It would give the government too much power. If the citizens ever needed to defend themselves from the government, the government, who are in control of all these firearms would simply turn all the people's guns off. That doesn't fit the checks and balances that are supposed to be in place. The people are supposed to be more powerful than the government, not the other way around.
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Old June 18, 2014, 01:00 PM   #13
Glenn E. Meyer
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The original impetus was not a flip switch to disarm America. That technology came later.

The first efforts toyed with some kind of finger print or palm recognition - that never worked.

It was also seen as a ploy to develop market for big gun companies.

Let's at least be straight on variants. Today's tech is different than what started the game.
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Old June 18, 2014, 11:57 PM   #14
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I don't know if the "Magna trigger" was the beginning of the tech but it was the first kind I heard about. S&Ws were converted to fire only when the shooter wore a special magnetic ring. Pushed as a safety measure for police (primarily), so if their gun was taken, it couldn't be used against them.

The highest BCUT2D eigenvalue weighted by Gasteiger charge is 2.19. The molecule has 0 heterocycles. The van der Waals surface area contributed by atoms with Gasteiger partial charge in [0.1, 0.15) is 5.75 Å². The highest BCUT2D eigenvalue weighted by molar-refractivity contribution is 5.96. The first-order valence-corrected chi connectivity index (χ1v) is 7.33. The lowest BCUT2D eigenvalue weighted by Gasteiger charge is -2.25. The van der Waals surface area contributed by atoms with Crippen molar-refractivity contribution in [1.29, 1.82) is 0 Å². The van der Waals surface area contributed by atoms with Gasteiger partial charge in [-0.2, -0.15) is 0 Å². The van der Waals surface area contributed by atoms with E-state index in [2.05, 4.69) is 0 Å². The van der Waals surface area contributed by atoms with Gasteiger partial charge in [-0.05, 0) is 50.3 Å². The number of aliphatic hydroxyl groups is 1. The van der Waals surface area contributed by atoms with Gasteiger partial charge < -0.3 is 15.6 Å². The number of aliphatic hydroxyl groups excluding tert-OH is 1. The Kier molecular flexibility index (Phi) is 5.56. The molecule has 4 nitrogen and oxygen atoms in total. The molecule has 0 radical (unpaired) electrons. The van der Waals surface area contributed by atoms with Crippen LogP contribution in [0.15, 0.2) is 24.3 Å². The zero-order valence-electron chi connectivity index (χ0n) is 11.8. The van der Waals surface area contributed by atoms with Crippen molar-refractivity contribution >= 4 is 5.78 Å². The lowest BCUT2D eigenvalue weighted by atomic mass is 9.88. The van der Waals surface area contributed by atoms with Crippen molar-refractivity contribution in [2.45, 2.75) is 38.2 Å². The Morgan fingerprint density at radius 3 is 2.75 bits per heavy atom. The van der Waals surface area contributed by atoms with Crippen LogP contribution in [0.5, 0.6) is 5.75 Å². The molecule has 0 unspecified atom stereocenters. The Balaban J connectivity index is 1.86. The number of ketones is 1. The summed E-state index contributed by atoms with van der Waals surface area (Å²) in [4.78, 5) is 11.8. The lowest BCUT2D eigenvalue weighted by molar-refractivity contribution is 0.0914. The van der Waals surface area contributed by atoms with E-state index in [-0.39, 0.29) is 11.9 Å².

Of course, there were disadvantages, and maybe even a few failures, I don't recall hearing of any, but that company and its product did go away, so?????

The real world advantages of "dumb" guns hugely outweigh the real world advantages of all current smart guns. And potential advantages in the future are like future income, it buys NOTHING today.
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Old June 19, 2014, 12:08 AM   #15
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Disadvantages to the Magna trigger:

Unless you had time to transfer the ring to other hand you couldn't fire it with your offhand.

If wounded you couldn't transfer to a partner (police) or friend unless you had time to give them the ring, which might not fit them ...

IIRC it only worked with revolvers. Semi-auto actions didn't have space with most guns to interrupt fire control.